Tuesday, August 10, 2010

Tombstone Tuesday - Harrison Blacketer

My Great-Grandfather

On the way to my husband's family reunion in Iowa last week, I suggested to my husband that we make a pit stop.  At a cemetery.  What convinced him to stop, I think, was the fact that it was "just" off the freeway.  And it was.  But there are 3 exits for the town of Cameron located in Clinton County, MO.  And it wasn't until the 3rd exit that we found the cemetery.  [Backtracking, of course.]  But found it we did.  With my husband, 2 kids, and I canvassing the small-ish Graceland Memorial Cemetery, it didn't take long to find my Blacketer's.  My mother's father's family.  Our family that we knew nothing about thanks to a tight-lipped grandfather with secrets.  [I know I don't have the corner on grandfather's with secrets.  But, seriously?  Both of mine?  Oh well.  It makes the research much more interesting.]

Anywho, my son was the one to find them.  Beckoned with a "Mom. I found them." [Words a genealogist loves to hear, yes?], I hurried to see my great-grandfather's tombstone along with my great-grandmother's and a great-uncle and his family.  [Sigh.]  The tombstone featured below is my great-grandfather's Civil War tombstone, which is located near the tombstone he shares with his wife, which I'll share next week.  [No sense in sharing everything all at once.  There are many more Tombstone Tuesday's to go.  You know?]  Harrison Blacketer served for the Union side in Company H and was a part of the 12th Mounted Cavalry for the state of Missouri along with his brother, Samuel Blacketer, who also served in the 12th Mounted Cavalry.  Their father, Howell Blacketer (my 2nd great grandfather), also served in the Civil War for the Union side for the state of Missouri.  I have no idea where Samuel is buried, but I do know that my 2nd great-grandfather, Howell, is buried a couple of counties over and a little further north in Missouri.  However, it's not "just" off the freeway, and I didn't want to push my luck.  I had a ton of cemeteries to drag my family through to visit with my family in Iowa. [Wink.]

I don't know much about Harrison except that in one census he was married to an Estella Cordelia (Davis) Smith.  Then the next census he was married to her daughter, Martha Jane Smith, who is my great-grandmother.  I've found his marriage record to Martha, but not to Estella.  But Martha Jane was only about 10yo in the census he is listed as being married to her mother.  There's a story there.  Probably a really good one.  Oh, and seriously?  Martha? Jane?  Smith?  Davis?  [Sigh.]  I guess I shouldn't complain.  At least there's not a Mary in there.  [Snort.]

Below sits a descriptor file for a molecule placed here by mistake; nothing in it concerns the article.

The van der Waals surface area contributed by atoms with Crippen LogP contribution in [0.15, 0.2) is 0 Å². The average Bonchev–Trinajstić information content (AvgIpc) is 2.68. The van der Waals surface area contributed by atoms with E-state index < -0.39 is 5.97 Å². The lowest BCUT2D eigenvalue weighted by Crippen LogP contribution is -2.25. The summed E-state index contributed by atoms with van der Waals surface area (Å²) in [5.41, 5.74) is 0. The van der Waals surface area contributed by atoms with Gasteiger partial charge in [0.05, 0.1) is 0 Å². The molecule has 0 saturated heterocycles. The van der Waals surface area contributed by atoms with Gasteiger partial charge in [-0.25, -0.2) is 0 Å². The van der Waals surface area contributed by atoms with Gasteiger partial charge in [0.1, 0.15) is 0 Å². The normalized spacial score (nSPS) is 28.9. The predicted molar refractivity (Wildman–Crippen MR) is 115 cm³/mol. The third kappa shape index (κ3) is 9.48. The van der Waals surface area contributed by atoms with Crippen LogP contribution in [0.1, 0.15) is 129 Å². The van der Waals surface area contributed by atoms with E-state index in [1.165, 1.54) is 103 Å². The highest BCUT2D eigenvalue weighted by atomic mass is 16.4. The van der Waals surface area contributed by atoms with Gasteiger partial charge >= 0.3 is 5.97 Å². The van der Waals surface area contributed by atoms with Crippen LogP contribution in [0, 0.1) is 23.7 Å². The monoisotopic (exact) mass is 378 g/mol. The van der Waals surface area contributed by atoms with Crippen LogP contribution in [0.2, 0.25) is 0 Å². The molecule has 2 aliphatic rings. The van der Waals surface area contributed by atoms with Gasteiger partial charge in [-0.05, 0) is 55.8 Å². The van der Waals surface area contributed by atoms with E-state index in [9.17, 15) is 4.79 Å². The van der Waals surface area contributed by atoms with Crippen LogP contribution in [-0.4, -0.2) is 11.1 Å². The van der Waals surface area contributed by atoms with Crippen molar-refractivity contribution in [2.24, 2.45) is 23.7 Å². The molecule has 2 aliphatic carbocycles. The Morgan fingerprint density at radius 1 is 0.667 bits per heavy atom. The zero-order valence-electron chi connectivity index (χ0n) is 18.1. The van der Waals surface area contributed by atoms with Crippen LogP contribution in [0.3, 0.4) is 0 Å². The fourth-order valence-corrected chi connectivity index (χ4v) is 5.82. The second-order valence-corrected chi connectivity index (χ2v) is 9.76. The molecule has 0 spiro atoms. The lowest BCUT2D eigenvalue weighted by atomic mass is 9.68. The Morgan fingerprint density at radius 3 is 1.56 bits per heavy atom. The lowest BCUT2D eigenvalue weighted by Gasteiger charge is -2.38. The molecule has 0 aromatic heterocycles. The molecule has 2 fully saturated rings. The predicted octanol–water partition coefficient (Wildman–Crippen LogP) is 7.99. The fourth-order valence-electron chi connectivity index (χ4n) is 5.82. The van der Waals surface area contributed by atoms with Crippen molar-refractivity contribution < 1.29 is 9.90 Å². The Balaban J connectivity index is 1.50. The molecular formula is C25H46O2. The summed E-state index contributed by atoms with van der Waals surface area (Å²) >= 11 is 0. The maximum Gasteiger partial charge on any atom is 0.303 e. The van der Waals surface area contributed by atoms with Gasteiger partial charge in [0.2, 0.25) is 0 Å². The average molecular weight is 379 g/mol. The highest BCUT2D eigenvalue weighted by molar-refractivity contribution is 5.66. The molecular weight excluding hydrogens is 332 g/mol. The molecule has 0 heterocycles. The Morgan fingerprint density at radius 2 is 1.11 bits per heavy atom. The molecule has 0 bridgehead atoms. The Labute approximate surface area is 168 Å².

1. I wonder if you might have any idea where your Blacketers came from. My grandmother was a Blacketter (note the spelling) in Pike and/or Greene County in Illinois. As I understand it, there was a falling out somewhere along the line between two Blacketter brothers and one changed the spelling to Blacketer and subsequently refused to have anything to do with his brother ever again. I learned this some years ago from a Blacketer then living in Pike County.

  2. Harrison Blacketer's father was Howell Blacketer [b.12 Mar 1812 Boydton, Mecklenburg, VA & d. Mar 1887 Maryville, Nodaway, MO] and his parents were David and Mary (Cox) Blacketer. David's parents were William & Rachel (?) Blacketer. In researching the Blacketer's, I've run across several different spellings of the Blacketer family. Mine did migrate from Boydton, Virginia to Mercer Co, KY then on to Indiana before settling in Missouri. I know that several of David and Mary's children died in Indiana, James, Samuel (Parke Co), and Norman (Marion Co), as did their brother's (my Howell's) first wife, Martha.

    I am familiar with the Blacketer/Blacketter disagreement in Indiana. The way I heard it though is that the more current Blacketter's and Blacketer's were convinced that they were not related. However, since there was no standardization of the spelling of names until the advent of Social Security, I don't see how they can make that claim. It certainly would make sense if the discord was based upon a family feud. It wouldn't be the first spelling change due to a family feud. In fact, I have another in my family.

    Based upon my Blacketer (all spelling variations) migration and given name pattern research, they are related. The further you go back in time, the less Blacketer's there are. At the time they were in Kentucky, I did find another Blacketer from England, but it was easy to keep him separate from my Blacketer's.

    From which Blacketer/Blacketter do you descend from? If you want, feel free to click the gold "Contact" button on the left upper side of the screen. This will allow you to email me directly if you like.

    ~Caroline Pointer

  3. I will be attending my first family reunion next month. I'm looking forward to poking around the graveyards while I'm in the area.

    Find-A-Grave has a Samuel Blacketer buried at Heath Cemetery in McFall, MO. Judging by the information in the obituary, this might be your Samuel.


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